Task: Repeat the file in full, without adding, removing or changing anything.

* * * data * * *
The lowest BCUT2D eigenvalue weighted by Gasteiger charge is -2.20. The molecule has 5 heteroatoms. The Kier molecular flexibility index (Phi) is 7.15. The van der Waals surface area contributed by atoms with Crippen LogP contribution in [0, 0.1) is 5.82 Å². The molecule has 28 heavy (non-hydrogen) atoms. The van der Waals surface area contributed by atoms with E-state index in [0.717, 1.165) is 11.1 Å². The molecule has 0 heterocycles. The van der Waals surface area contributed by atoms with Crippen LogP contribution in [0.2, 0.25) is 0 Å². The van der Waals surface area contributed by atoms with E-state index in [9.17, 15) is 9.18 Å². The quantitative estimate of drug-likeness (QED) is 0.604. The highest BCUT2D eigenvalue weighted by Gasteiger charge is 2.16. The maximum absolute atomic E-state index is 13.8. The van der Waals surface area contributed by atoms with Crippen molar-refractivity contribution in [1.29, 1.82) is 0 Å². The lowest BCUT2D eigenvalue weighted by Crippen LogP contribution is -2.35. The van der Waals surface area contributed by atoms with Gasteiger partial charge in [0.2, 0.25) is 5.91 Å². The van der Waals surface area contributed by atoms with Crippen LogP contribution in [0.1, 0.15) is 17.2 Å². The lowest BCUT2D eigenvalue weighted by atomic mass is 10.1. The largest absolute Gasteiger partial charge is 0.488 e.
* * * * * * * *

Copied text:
The lowest BCUT2D eigenvalue weighted by Gasteiger charge is -2.20. The molecule has 5 heteroatoms. The Kier molecular flexibility index (Phi) is 7.15. The van der Waals surface area contributed by atoms with Crippen LogP contribution in [0, 0.1) is 5.82 Å². The molecule has 28 heavy (non-hydrogen) atoms. The van der Waals surface area contributed by atoms with E-state index in [0.717, 1.165) is 11.1 Å². The molecule has 0 heterocycles. The van der Waals surface area contributed by atoms with Crippen LogP contribution in [0.2, 0.25) is 0 Å². The van der Waals surface area contributed by atoms with E-state index in [9.17, 15) is 9.18 Å². The quantitative estimate of drug-likeness (QED) is 0.604. The highest BCUT2D eigenvalue weighted by Gasteiger charge is 2.16. The maximum absolute atomic E-state index is 13.8. The van der Waals surface area contributed by atoms with Crippen molar-refractivity contribution in [1.29, 1.82) is 0 Å². The lowest BCUT2D eigenvalue weighted by Crippen LogP contribution is -2.35. The van der Waals surface area contributed by atoms with Gasteiger partial charge in [0.2, 0.25) is 5.91 Å². The van der Waals surface area contributed by atoms with Crippen LogP contribution in [0.1, 0.15) is 17.2 Å². The lowest BCUT2D eigenvalue weighted by atomic mass is 10.1. The largest absolute Gasteiger partial charge is 0.488 e.